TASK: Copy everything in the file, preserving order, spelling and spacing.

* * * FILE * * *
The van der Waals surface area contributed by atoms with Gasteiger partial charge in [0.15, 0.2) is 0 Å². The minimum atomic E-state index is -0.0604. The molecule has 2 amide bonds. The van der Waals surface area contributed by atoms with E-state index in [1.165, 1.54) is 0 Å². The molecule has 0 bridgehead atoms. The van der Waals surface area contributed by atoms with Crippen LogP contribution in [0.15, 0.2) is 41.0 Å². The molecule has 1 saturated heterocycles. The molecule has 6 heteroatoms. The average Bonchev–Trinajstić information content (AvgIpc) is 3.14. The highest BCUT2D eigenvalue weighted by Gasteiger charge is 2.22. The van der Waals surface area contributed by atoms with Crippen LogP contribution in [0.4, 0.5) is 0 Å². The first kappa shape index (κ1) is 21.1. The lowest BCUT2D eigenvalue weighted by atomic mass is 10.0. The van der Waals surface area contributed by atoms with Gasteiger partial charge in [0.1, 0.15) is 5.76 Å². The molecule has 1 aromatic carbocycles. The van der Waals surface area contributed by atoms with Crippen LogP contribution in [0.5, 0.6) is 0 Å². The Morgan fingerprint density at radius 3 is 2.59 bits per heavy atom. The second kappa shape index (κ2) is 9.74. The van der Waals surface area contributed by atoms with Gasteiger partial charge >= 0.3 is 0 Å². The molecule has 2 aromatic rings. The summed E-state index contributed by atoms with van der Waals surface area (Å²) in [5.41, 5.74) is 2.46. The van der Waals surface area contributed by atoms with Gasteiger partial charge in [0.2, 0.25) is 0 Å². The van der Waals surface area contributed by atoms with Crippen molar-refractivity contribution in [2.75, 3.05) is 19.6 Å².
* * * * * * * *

The van der Waals surface area contributed by atoms with Gasteiger partial charge in [0.15, 0.2) is 0 Å². The minimum atomic E-state index is -0.0604. The molecule has 2 amide bonds. The van der Waals surface area contributed by atoms with E-state index in [1.165, 1.54) is 0 Å². The molecule has 0 bridgehead atoms. The van der Waals surface area contributed by atoms with Crippen LogP contribution in [0.15, 0.2) is 41.0 Å². The molecule has 1 saturated heterocycles. The molecule has 6 heteroatoms. The average Bonchev–Trinajstić information content (AvgIpc) is 3.14. The highest BCUT2D eigenvalue weighted by Gasteiger charge is 2.22. The van der Waals surface area contributed by atoms with Crippen LogP contribution in [0.4, 0.5) is 0 Å². The first kappa shape index (κ1) is 21.1. The lowest BCUT2D eigenvalue weighted by atomic mass is 10.0. The van der Waals surface area contributed by atoms with Gasteiger partial charge in [0.1, 0.15) is 5.76 Å². The molecule has 1 aromatic carbocycles. The van der Waals surface area contributed by atoms with Crippen LogP contribution in [0.5, 0.6) is 0 Å². The Morgan fingerprint density at radius 3 is 2.59 bits per heavy atom. The second kappa shape index (κ2) is 9.74. The van der Waals surface area contributed by atoms with Gasteiger partial charge >= 0.3 is 0 Å². The molecule has 2 aromatic rings. The summed E-state index contributed by atoms with van der Waals surface area (Å²) in [5.41, 5.74) is 2.46. The van der Waals surface area contributed by atoms with Gasteiger partial charge in [0.2, 0.25) is 0 Å². The van der Waals surface area contributed by atoms with Crippen molar-refractivity contribution in [2.75, 3.05) is 19.6 Å².